The diaphragm is a shallow latex cup with a spring mechanism in its rim to hold it in place in the vagina. Diaphragms are manufactured in various sizes. You need a pelvic examination and measurement of the diagonal length of your vaginal canal so your health care provider can determine the correct diaphragm size. You insert the diaphragm with spermicide before sex. The spermicidal cream or jelly is applied to the inside of the dome, which then covers your cervix. Your doctor will show you how to insert it and how to know it is in place. It prevents pregnancy by acting as a barrier to the passage of semen into the cervix. Once in position, the diaphragm provides effective contraception for 6 hours. After that time, if you have not removed the diaphragm, you will add fresh spermicide with an applicator. After intercourse, the diaphragm must be left in place for at least 6 hours after sex but not more than 24 hours.

  • How effective: Efficacy of the diaphragm depends on the age of the user, experience with its use, continuity of use, and the use of spermicide. The typical failure rate during the first year of use is estimated to be 20%.
  • Advantages: The diaphragm does not use hormones. The woman is in control of her birth control. The diaphragm may be placed by the woman in anticipation of intercourse.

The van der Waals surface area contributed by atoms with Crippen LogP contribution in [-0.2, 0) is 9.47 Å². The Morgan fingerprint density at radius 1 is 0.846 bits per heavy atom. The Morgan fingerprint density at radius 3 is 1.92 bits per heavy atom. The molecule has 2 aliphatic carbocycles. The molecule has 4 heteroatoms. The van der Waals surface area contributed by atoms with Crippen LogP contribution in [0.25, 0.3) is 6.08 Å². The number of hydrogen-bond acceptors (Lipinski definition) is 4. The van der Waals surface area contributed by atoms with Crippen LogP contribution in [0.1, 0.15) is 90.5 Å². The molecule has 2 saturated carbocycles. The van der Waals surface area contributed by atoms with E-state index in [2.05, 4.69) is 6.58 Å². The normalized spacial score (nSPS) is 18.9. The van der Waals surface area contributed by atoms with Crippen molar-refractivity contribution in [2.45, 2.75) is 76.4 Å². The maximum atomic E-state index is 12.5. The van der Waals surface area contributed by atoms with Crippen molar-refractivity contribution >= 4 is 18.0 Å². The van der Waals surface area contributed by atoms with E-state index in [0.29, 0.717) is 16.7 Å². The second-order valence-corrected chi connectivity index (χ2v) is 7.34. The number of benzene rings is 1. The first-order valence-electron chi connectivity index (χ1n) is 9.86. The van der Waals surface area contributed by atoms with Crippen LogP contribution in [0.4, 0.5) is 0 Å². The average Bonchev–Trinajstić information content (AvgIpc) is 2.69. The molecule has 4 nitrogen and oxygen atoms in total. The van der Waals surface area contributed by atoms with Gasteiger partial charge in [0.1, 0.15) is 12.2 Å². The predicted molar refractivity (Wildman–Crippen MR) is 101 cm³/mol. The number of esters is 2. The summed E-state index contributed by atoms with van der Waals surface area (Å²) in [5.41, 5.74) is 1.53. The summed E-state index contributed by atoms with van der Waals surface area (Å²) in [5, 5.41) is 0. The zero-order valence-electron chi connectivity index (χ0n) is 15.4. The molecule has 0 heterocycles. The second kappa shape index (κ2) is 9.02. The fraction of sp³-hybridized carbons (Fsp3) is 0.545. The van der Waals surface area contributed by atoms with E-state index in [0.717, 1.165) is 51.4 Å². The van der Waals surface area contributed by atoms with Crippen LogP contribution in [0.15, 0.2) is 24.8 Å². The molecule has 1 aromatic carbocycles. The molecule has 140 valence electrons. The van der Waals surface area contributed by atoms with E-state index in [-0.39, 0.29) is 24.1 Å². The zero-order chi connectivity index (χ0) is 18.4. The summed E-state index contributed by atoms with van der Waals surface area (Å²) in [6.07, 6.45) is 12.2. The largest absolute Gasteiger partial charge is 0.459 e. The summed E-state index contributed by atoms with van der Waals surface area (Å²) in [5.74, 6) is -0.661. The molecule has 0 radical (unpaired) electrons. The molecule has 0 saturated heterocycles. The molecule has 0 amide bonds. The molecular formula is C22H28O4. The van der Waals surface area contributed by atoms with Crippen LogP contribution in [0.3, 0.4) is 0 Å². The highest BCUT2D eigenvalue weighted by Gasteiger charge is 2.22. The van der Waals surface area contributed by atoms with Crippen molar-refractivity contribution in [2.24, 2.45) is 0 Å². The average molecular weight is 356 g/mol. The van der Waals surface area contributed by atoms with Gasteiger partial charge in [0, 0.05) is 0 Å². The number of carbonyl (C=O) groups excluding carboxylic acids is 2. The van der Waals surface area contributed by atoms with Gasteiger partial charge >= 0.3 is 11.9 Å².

• Disadvantages: Prolonged usage during multiple acts of intercourse may increase the risk of UTI. Retention of the diphragm for more than 24 hours is not recommended because of the possible risk of toxic shock syndrome. The diaphragm requires professional fitting. Poorly fitted diaphragms may cause vaginal erosions. Diaphragms have a high failure rate. Use of a diaphragm requires brief formal training. The diaphragm must be washed and dried properly following removal from the vagina. This method does not consistently protect against STDs.

Cervical Cap

The cervical cap is a soft cup-shaped latex device that fits over a woman’s cervix. It is smaller than a diaphragm and may more difficult to insert. It must be fitted by a physician because it comes in different sizes. Its use is derived from the eighteenth- to twentieth-century European practice of placing the rind of a lemon or small orange against the cervix prior to intercourse. The groove which is found along the inner circumference of the rim of the cap provides a seal between the rim and the base of the cervix. Spermicide is needed to fill the cap one third full prior to its insertion. It may be inserted as long as 8 hours prior to intercourse, and it can be left in place for as long as 48 hours. A cervical cap acts as both a mechanical barrier to sperm migration into the cervical canal and as a chemical agent because it is used with of spermicide.